This collection is a slow scramble to arrest that which is fast receding from memory and existence
In his truly compelling debut, Maleney has produced a collection of deeply personal essays that act as an atypical memoir of sorts. Located at the centre of Minor Monuments is John Joe, Maleney’s elderly grandfather, who is afflicted with Alzheimer’s disease. Spanning out from the circumstances of John Joe’s illness, Maleney finds cause to meditate on the evolving conditions of his life and that of his family. ‘By watching my grandparents fade, by listening to their lives and the lives of those around them, by watching my brothers grow up and leave in turn, I have been drawn back to a place which I recognise now as being on the edge of a disappearance.’ As such, much of the writing in this collection is a slow scramble to arrest that which is fast receding from memory and existence.
Maleney explores the landscapes of their home in rural Offaly. We are brought on a journey that weaves through its spaces and attendant sociality. One of the most striking examples of this interplay is to be found in Maleney’s exploration of the peat bog that borders his parent’s farm. As is typical of this collection, Maleney chooses not to approach his subject matter head-on, but instead through circuitous routes that happily engage pertinent works of art or critical theory. Indeed, the book’s opening essay skilfully produces a dialogue between an installation, Richard Skelton’s Landings, and a film, Silence by Pat Collins, which give Maleney space to articulate his experiences of recording the sounds of the bog, and, in doing so, he positions his own thesis: ‘Sound and silence are two sides of the same coin, a breeze blowing at different strengths. We cannot know in advance the voices which might be heard when the wind is low. Walking the bog, I am learning to listen to that wind, however it blows.’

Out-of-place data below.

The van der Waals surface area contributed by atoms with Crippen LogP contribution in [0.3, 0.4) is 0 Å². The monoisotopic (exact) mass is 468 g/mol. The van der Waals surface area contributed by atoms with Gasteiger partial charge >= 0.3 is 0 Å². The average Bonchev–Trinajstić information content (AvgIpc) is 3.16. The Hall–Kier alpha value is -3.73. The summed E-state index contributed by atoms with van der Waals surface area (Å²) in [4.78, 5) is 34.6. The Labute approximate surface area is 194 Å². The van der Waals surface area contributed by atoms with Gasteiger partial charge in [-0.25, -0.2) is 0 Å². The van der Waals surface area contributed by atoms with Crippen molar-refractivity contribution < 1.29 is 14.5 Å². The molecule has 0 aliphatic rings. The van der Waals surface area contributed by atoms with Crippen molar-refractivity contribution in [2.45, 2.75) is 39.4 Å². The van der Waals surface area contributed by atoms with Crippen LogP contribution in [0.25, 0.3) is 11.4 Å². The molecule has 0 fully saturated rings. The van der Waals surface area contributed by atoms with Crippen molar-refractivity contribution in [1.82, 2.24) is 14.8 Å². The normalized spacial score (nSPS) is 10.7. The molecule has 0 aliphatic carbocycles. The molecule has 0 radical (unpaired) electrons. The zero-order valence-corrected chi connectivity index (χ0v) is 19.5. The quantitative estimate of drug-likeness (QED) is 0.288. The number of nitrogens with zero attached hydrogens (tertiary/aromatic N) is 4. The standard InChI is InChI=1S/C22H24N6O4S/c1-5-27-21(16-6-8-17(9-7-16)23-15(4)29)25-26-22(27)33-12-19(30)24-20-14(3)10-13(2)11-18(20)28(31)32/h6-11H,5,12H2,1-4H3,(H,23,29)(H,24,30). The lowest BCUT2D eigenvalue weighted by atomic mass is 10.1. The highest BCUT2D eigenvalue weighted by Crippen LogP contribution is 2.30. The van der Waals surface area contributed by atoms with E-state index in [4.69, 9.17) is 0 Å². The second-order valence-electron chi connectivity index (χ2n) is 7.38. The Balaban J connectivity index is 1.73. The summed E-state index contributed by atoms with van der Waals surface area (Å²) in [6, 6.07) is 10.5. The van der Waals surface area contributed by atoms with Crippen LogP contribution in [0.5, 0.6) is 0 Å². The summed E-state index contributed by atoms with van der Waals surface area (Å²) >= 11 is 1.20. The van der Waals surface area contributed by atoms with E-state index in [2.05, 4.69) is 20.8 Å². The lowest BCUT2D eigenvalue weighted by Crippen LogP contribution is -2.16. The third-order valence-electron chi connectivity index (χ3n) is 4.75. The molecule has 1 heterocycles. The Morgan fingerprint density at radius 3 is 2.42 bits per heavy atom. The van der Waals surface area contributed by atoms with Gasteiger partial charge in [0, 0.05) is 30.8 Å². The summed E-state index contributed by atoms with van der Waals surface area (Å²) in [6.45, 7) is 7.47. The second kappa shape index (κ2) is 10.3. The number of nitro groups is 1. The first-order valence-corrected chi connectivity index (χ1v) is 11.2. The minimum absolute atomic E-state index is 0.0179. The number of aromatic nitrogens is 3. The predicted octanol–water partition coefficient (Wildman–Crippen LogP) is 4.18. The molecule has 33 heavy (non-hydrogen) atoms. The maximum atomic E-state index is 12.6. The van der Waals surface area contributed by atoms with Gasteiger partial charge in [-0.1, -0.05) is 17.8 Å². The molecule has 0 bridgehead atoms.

Episodic though they are, there is a tendency for these discrete essays to become larger than the sum of their respective parts. Much of that is attributable to Maleney’s positioning of his grandfather within these writings. John Joe’s presence pulsates throughout the text, fading from sight, only to remerge, as Maleney’s investigations of his home, or greater abstract questions, thread back to, and become organised by, the idiosyncrasies of his grandfather’s progressing illness and declining memory. As a consequence, Maleney has managed to infuse a tight narrative coherency within these essays whereby each is coiled together by an exponential sense of grief and foreboding.
Certainly, they gather force and erupt into a crescendo during a final essay that ambitiously sketches out the body of an Alzheimer’s patient as an allegory for a broken node on a network of late-capitalist social relationships. The writing here is philosophically literate, yet the easy style of Maleney’s prose ensures that it never feels heavy handed. There are moments of real and true brilliance in this book.
Words: Darragh Deighan-Gregory